3 thoughts on “SATURDAY SHORT: HORN (2016)”

  1. Well, the beginning had promise, but I couldn’t follow or connect the symbolism in this short. Interesting characters and odd rites that hold interest, but I didn’t get the ending or message. Doesn’t that rate as a FAIL for storytelling?

    1. It feels like Lynch meets The Lobster — both surreal and symbolist. The “delivery” of the child (was that a stork?no…). The Guardian Biker. The aging dinner served by Truckers from the 2001 Monolith school of fine dining (lifeline of food supply system in America?? C’mon Stephanie O you have to try harder than that before you cry failure). The encounter at the motel with wonderfully color-shifting dialogue, and the bedroom scene displaying the fear and excitement, awkwardness and emotional blur of intimacy. A shadowy glimpse into the music of our lives — sex and death and trombones. And then it’s over and the Guardian Biker has another on the way, presumably.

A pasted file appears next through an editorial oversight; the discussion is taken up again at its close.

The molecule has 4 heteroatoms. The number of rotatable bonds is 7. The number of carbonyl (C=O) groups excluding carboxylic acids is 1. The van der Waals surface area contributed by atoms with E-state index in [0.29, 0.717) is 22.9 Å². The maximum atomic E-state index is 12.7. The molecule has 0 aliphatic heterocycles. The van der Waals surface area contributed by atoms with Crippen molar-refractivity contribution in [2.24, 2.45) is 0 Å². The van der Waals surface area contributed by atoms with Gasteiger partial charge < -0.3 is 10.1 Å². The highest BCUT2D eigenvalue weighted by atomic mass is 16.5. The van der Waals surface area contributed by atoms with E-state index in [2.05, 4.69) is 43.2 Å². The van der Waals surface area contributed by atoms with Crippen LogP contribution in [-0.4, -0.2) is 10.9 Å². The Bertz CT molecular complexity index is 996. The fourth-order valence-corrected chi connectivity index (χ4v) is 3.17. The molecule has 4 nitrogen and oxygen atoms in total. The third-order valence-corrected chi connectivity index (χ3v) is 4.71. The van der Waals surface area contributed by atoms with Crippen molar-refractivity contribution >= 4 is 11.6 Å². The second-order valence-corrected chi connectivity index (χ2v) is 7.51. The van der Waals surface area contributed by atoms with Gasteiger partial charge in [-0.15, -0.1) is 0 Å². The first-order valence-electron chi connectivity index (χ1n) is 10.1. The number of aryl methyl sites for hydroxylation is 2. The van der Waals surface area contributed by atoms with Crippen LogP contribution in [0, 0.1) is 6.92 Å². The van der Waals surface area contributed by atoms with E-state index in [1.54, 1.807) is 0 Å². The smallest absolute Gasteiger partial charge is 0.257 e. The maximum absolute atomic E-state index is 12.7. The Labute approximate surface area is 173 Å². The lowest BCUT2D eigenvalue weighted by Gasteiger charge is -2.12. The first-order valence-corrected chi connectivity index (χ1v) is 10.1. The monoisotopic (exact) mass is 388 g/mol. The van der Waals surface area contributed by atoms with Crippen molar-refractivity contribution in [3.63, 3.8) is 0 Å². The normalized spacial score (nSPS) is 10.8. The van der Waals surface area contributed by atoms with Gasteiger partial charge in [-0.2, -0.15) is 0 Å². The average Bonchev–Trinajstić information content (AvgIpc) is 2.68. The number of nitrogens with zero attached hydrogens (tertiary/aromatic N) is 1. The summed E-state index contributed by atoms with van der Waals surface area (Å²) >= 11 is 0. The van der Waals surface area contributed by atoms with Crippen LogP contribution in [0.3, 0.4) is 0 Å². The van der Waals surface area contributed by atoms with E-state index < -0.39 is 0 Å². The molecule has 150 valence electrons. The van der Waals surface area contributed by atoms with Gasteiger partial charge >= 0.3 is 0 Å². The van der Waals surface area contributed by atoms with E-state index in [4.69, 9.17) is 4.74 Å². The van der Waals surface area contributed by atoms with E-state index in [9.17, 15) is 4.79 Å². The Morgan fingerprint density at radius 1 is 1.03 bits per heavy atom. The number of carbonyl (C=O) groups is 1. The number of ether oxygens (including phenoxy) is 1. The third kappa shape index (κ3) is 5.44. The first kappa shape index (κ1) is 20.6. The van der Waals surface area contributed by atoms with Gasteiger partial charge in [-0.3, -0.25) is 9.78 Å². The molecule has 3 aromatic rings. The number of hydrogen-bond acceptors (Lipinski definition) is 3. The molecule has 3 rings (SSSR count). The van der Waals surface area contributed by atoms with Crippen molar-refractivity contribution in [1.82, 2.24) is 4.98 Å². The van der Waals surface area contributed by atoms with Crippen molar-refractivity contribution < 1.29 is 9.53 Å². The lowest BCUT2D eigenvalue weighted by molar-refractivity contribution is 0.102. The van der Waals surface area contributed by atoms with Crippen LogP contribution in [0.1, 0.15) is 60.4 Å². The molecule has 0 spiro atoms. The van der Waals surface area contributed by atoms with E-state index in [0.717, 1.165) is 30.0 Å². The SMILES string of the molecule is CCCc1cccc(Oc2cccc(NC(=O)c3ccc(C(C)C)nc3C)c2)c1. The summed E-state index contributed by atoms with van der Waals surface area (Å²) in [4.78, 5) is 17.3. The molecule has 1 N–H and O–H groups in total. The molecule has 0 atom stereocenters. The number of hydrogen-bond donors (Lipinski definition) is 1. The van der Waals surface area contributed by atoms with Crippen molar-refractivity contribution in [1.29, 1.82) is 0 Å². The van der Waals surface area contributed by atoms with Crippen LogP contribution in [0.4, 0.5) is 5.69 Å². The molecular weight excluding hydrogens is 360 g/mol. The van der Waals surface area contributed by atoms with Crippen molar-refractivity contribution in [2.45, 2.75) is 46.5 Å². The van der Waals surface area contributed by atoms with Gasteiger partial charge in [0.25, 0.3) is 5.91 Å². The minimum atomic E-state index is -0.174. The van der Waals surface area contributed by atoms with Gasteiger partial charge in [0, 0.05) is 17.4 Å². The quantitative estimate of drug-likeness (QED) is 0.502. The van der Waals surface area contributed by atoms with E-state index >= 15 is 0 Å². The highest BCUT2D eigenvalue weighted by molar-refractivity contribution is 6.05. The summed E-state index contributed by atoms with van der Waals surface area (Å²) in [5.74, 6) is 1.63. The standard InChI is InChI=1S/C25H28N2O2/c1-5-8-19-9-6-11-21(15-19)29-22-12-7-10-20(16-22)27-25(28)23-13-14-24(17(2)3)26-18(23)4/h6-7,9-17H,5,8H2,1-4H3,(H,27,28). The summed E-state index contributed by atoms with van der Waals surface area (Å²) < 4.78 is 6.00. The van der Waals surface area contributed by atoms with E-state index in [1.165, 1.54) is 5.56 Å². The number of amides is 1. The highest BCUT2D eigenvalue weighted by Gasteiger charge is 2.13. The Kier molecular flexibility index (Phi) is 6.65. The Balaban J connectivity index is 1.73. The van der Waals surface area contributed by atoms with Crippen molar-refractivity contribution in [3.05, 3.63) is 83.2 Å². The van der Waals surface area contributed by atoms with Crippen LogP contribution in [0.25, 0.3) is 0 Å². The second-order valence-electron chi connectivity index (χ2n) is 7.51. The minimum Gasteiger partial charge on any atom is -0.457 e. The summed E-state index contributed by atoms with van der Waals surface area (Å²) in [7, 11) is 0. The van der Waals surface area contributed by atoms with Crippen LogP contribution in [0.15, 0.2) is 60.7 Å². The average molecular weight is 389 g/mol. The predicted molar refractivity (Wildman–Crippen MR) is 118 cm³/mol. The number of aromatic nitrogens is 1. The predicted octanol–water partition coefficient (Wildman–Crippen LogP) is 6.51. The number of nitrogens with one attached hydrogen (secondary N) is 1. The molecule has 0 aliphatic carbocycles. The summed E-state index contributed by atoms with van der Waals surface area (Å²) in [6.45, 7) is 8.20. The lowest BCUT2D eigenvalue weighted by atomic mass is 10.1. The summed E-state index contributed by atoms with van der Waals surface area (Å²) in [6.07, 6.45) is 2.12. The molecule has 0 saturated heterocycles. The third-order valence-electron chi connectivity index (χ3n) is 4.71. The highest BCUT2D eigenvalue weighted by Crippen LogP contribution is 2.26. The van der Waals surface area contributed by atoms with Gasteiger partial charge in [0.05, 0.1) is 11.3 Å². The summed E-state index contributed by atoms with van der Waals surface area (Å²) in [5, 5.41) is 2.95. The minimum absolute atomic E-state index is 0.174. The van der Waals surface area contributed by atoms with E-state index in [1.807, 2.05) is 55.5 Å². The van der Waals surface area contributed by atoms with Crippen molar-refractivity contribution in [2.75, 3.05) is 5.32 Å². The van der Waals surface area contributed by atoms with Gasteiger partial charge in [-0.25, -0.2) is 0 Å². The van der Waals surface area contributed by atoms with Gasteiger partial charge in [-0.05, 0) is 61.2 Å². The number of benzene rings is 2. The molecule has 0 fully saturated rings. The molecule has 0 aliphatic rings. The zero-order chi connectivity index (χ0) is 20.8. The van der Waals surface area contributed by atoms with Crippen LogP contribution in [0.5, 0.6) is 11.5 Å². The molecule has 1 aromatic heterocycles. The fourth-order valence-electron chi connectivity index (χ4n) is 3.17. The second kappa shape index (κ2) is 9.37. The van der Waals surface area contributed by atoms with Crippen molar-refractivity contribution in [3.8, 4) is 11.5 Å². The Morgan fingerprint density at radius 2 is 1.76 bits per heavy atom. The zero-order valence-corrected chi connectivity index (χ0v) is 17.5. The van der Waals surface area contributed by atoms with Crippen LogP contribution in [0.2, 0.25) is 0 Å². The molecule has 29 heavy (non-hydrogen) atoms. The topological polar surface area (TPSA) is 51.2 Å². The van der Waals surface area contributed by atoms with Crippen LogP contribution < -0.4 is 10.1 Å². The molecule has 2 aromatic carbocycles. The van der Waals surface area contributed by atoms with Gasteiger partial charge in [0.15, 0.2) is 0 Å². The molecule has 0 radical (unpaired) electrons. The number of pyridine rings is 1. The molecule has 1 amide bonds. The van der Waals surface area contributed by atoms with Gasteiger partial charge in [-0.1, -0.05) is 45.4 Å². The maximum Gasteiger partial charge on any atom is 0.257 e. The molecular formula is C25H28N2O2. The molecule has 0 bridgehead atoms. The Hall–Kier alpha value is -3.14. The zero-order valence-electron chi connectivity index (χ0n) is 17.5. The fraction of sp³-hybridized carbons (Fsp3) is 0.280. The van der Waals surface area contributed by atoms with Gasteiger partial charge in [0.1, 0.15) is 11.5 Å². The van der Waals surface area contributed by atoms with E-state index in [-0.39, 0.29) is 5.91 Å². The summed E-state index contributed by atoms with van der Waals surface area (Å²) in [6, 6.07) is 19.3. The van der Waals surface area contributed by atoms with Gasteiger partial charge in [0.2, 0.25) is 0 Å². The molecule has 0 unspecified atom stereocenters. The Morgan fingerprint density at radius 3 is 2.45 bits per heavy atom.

2. Hi Druce … I considered your comments and re-watched the vid. STILL think there are fatal flaws to the storytelling. The set-up is arresting – a baby deposited by a river by its parents who suddenly transform into deer. The child sobs as the only nurturers/protectors it’s ever known bid him adieu and bound away into the forest (the pain of separation and “lost innocence” start early for this one.) The burly biker (who truly is charming as the child’s guide/mentor) LITERALLY unearths a communications device that gives him directions for his “mission”, picks up and transports the tot to an open-air diner, and prounces him a man. The confused now-adult (who ate none of the food before him, unlike the crew in tales of Odysseus) shows no sign of inner transformation, outer awareness, or understanding. The “Mary Magdalen” incident subjects BabyMan to another mysterious “rite of passage” – having his toenails shorn by a weeping woman who may or may not be a sooth-sayer. The trombone trio notwithstanding (they rocked), BabyMan is still a passive agent in the story that revolves around him. Finally, Biker Angel and BabyMan embark on their final journey and task (though it’s obvious BM doesn’t know this yet): the apparent Killing of the Self. BM is handed a rifle and told “it’s time.” Though reluctant, he performs the deed and is instantly transformed into an old man. The death of the deer is straight forward – there’s no symbolic resonance to imply this is a “holy sacrifice” OR that Time has now been “altered.” Bewildered, the old man gains his feet with the bikers assistance, then is left alone in the wood as the Biker gives him a “good work and good luck” smile and benedictive swipe-kiss before he moves on to his next supernatural gig. And that’s it – nothing’s been learned, no one’s redeemed. I suppose that might actually BE the message – “Life is pointless, so don’t worry about it much,” but I think I’m disappointed as this COULD have been something quite profound. Horns are rich symbols in mythology and the Bible, yet they’re barely even featured in a film that bears its name! In a nutshell: too many holes, and not enough connective tissue to pull the meagre story threads full circle. I’ll give it a B for effort and a C- for execution.

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